US2091034A (en) * 1935-05-06 1937-08-24 George R Duncan Apparatus for thermal treatments
US3599642A (en) * 1967-03-20 1971-08-17 Roland L Tindel Endotracheal tubes
US4150676A (en) * 1975-07-01 1979-04-24 National Catheter Corp. Endotracheal tubes with intubation direction control means
US4351328A (en) * 1980-03-27 1982-09-28 Sontek Industries, Inc. Simultaneous respiration and endotracheal suctioning of a critically ill patient

Patent Citations (4)

* Cited by examiner, † Cited by third party
Publication number Priority date Publication date Assignee Title
US2091034A (en) * 1935-05-06 1937-08-24 George R Duncan Apparatus for thermal treatments
US3599642A (en) * 1967-03-20 1971-08-17 Roland L Tindel Endotracheal tubes
US4150676A (en) * 1975-07-01 1979-04-24 National Catheter Corp. Endotracheal tubes with intubation direction control means
US4351328A (en) * 1980-03-27 1982-09-28 Sontek Industries, Inc. Simultaneous respiration and endotracheal suctioning of a critically ill patient

Cited By (36)

* Cited by examiner, † Cited by third party
Publication number Priority date Publication date Assignee Title
US4987895A (en) * 1986-10-06 1991-01-29 Heimlich Henry J Tracheal tube
WO1990001964A1 (en) * 1988-08-22 1990-03-08 Siems Otto Siemssen Endotracheal tube
US5054482A (en) * 1990-09-26 1991-10-08 Bales Joseph H Rotatable tracheostomy tube assembly
US5590647A (en) * 1992-05-19 1997-01-07 Mallinckrodt Medical, Inc. Method of providing anesthesia with a specialized tracheal tube
US5245992A (en) * 1992-05-19 1993-09-21 Mallinckrodt Medical, Inc. Tracheal tube with flexible segment
US5546936A (en) * 1992-05-19 1996-08-20 Mallinckrodt Medical, Inc. Tracheal tube with reinforced flexible segment
US5333608A (en) * 1992-09-30 1994-08-02 Sherwood Medical Company Endotracheal tube for face, chin and neck surgery
US5853004A (en) * 1997-06-02 1998-12-29 Goodman; Evan J. Pharyngeal bulb airway
US5954636A (en) * 1997-07-15 1999-09-21 Schwartz; Roy E. Pediatric endotracheal tube with bronchial blocker and method for selectively blocking respiratory airflow to a pediatric patient's lung
US6561193B1 (en) * 1998-10-30 2003-05-13 Linda J. Noble Nasal gas delivery apparatus and a nasal vestibular airway
EP2246088A1 (en) * 1999-04-09 2010-11-03 The Laryngeal Mask Company Limited Disposable Laryngeal Mask Airway Device
US20050177233A1 (en) * 2002-05-20 2005-08-11 Philippe Monnier Laryngotracheal devices and methods of use thereof
WO2003096933A1 (en) * 2002-05-20 2003-11-27 University Of Lausanne Laryngotracheal devices and methods of use thereof
US7140369B2 (en) * 2002-12-16 2006-11-28 Rutter Michael John Tracheotomy endotracheal tube
US20040123869A1 (en) * 2002-12-16 2004-07-01 Rutter Michael John Tracheotomy endotracheal tube
US6874504B1 (en) * 2003-02-28 2005-04-05 Louise D. Raspallo Endotracheal tube
US7174894B1 (en) 2003-02-28 2007-02-13 Taps, Llc Endotracheal tube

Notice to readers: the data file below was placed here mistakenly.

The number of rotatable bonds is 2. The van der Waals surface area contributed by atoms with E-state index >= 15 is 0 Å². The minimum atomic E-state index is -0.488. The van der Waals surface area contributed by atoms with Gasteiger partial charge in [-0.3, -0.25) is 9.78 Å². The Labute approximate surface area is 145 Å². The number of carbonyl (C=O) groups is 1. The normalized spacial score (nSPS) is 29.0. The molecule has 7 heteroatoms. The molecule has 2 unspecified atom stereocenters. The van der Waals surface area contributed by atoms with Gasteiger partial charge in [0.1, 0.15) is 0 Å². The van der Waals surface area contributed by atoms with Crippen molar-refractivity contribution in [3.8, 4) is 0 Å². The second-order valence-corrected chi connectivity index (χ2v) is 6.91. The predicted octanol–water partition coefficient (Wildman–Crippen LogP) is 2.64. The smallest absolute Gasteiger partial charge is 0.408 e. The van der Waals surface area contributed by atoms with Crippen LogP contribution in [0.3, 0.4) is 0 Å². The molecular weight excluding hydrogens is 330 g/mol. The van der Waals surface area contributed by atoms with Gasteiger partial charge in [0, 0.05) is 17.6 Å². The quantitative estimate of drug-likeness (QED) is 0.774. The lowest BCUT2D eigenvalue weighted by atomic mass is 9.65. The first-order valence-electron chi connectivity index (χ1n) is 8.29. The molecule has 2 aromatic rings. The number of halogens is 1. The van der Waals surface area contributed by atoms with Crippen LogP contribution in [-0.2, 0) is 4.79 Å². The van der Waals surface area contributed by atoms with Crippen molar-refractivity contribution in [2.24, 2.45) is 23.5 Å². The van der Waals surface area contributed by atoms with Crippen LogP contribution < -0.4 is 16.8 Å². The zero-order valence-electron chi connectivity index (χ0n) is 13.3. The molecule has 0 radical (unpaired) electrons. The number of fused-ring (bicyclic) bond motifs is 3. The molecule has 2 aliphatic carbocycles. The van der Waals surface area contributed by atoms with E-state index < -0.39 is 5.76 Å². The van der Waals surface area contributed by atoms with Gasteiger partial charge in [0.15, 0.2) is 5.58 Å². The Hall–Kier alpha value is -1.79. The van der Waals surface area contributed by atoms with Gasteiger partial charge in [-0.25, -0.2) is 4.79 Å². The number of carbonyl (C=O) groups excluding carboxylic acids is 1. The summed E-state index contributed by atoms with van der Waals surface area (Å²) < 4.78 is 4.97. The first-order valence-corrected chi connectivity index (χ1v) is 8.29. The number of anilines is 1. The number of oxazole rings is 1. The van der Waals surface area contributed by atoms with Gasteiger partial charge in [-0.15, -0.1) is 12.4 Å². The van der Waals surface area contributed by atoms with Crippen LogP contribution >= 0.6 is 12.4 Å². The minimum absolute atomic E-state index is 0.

US20060180151A1 (en) * 2005-02-12 2006-08-17 Rinaldi Tracey L Adjustable nasal cannula apparatus and method of use
US7735490B2 (en) * 2005-02-12 2010-06-15 Tracey Lyn Rinaldi Adjustable nasal cannula apparatus and method of use
US7918227B1 (en) * 2005-07-28 2011-04-05 Phythyon Eve K Endotracheal tube
US20080257356A1 (en) * 2007-04-23 2008-10-23 The Penn State Research Foundation Control tip for supraglottic airway device
US20100006103A1 (en) * 2008-07-10 2010-01-14 Mcginnis William J Endotracheal-oximeter device, system and method of using same
US8122990B2 (en) * 2008-09-30 2012-02-28 Honda Motor Co., Ltd. Radiator mounting structure for motorcycle
US20100078242A1 (en) * 2008-09-30 2010-04-01 Honda Motor Co., Ltd. Radiator mounting structure for motorcycle
US8505533B2 (en) * 2009-05-28 2013-08-13 University Of Southern California Detection and suppression of airway / drape fires during surgical procedures
US20100300708A1 (en) * 2009-05-28 2010-12-02 University Of Southern California Detection and suppression of airway / drape fires during surgical procedures
WO2011015811A1 (en) * 2009-08-04 2011-02-10 Michael Mccooe Endotracheal tube
CN102000377A (en) * 2010-12-22 2011-04-06 山西医科大学第一医院 Endotracheal tube
WO2012148226A3 (en) * 2011-04-28 2013-03-07 연세대학교 원주산학협력단 Curvature-adjustable endotracheal tube
KR101274271B1 (en) * 2011-04-28 2013-06-14 연세대학교 원주산학협력단 The endotracheal tube can also adjust the winding
US20140041665A1 (en) * 2011-04-28 2014-02-13 Yonsei University Wonju Industry-Academic Cooperation Foundation Curvature-adjustable endotracheal tube
JP2014514115A (en) * 2011-04-28 2014-06-19 ヨンセイ ユニバーシティ ウォンジュ インダストリー‐アカデミック コーオペレーション ファウンデーション Endotracheal tube that can adjust degree of flexion
US9364628B2 (en) * 2011-04-28 2016-06-14 Yonsei University Wonju Industry-Academic Cooperation Foundation Curvature-adjustable endotracheal tube
US9801534B2 (en) 2012-07-13 2017-10-31 Jonathan Y. Lee Telescopic intubation tube with distal camera
WO2015120515A1 (en) * 2014-02-12 2015-08-20 Booth Anton System and method for facilitating an intubation
US9199051B2 (en) 2014-02-12 2015-12-01 Anton BOOTH System and method for facilitating an intubation